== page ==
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How Liz Earle Beauty and the WWF are working to protect the UK’s nature and restore its biodiversity

The beauty brand is working hard to minimise its environmental impact, while also actively improving and supporting the land it loves so much

With its stunning landscapes and varied wildlife, it’s little wonder Liz Earle Beauty has long taken inspiration from its Isle of Wight home. When it moved to its current island HQ, The Green House, the company took things one step further by embarking on a quest to not only help the natural environment around the premises to survive, but to also thrive, starting with an ambitious seagrass restoration project.

Seagrass meadows were once common around the UK coastline, but over the last 100 years up to 92% of seagrass habitat has been lost. Globally, these ecosystems are losing around 7% of their known extent each year. The reason for the decline can depend on local factors, but things like pollution, coastal development and anchor damage are driving the decline - but that's where Liz Earle Beauty, WWF (World Wide Fund for Nature) and other important partners come in...

What are seagrass meadows?

© Nina Constable / WWF-UK

A seagrass meadow is an underwater ecosystem formed by seagrasses. These marine plants are found in shallow coastal waters and consist of flowering plants with stems and long green, grass-like leaves. In fact, they’re the only flowering plants able to live in seawater and pollinate while submerged.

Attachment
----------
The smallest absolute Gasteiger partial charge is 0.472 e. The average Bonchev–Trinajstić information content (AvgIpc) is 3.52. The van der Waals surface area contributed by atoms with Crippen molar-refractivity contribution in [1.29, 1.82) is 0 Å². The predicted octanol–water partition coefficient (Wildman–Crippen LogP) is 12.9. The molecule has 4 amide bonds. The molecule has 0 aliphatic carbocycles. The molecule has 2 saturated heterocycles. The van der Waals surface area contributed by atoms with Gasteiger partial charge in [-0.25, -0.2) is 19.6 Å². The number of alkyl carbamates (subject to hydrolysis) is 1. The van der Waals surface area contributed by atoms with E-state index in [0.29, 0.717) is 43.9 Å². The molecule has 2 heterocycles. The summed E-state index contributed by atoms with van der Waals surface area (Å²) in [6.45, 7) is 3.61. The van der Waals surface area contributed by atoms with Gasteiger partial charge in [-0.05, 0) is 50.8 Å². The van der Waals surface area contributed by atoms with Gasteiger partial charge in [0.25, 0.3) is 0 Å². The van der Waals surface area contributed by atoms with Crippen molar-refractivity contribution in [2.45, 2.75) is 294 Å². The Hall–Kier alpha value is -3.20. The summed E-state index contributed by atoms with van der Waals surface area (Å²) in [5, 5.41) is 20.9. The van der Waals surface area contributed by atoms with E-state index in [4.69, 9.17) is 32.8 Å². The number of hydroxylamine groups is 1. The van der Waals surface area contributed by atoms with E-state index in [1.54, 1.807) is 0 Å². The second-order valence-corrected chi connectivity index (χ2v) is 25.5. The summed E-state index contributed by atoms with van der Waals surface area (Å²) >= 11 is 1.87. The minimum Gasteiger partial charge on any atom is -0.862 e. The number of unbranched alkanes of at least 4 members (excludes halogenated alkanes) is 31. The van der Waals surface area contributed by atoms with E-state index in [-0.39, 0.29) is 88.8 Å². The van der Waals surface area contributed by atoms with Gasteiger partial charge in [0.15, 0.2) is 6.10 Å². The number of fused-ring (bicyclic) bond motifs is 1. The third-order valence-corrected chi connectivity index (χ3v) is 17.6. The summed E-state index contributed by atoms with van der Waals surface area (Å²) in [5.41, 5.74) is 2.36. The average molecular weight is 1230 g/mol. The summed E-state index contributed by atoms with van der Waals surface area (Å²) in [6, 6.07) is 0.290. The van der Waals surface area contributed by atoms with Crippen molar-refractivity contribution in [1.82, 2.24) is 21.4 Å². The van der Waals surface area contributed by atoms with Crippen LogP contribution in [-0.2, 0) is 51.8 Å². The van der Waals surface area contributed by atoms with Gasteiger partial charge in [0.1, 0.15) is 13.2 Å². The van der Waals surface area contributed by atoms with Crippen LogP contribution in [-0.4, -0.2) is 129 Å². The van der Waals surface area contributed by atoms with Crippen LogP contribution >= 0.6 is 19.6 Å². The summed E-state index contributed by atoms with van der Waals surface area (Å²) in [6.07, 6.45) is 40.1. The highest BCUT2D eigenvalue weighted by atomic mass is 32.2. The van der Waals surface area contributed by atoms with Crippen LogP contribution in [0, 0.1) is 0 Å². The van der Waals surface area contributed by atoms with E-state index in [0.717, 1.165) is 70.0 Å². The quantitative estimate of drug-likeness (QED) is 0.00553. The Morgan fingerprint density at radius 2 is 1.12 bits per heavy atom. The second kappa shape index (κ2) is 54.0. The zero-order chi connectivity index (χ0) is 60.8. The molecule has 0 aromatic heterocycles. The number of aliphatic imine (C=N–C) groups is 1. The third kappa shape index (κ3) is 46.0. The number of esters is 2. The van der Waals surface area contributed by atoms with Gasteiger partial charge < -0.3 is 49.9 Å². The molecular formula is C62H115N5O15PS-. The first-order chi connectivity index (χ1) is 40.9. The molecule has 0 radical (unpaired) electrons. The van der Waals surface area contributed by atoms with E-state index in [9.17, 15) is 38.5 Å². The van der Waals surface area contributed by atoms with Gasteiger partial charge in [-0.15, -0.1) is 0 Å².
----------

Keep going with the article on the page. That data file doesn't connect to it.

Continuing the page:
Why are these meadows important?

Seagrass provides a complex habitat for marine life and acts as a fantastic nursery ground for many fish species, but it doesn’t only benefit life under the sea. These plants have the potential to sequester and store huge amounts of carbon dissolved in our seas (known as ‘blue carbon’). Indeed, globally seagrass absorbs carbon up to 35 times faster than tropical rainforests and, even though it only covers less than 0.1% of the seafloor, it can absorb 10-18% of the ocean’s carbon each year, making it an incredible tool in the fight against climate change.

Just as trees take carbon from the air to build their trunks, seagrasses take carbon from the water to build their leaves and roots. Then, as they die and are replaced by new shoots and leaves, the dead material collects on the seafloor along with organic matter (carbon) from other dead organisms. This material builds up forming layers of seagrass sediment that, if left untouched, can lock away carbon in the seafloor for thousands of years.

How are Liz Earle and the WWF working to protect them?

Together with Project Seagrass, Swansea University and Arc and in close collaboration with Natural England, Liz Earle Beauty and WWF are restoring and protecting seagrass meadows along the Isle of Wight coastline and across the Solent. The partnership is working hard to establish a blueprint for the most effective seagrass restoration methods, which can then be scaled up across England. Research is well underway in developing this blueprint and the team will be busy in our waters collecting and planting seeds for several years to come.

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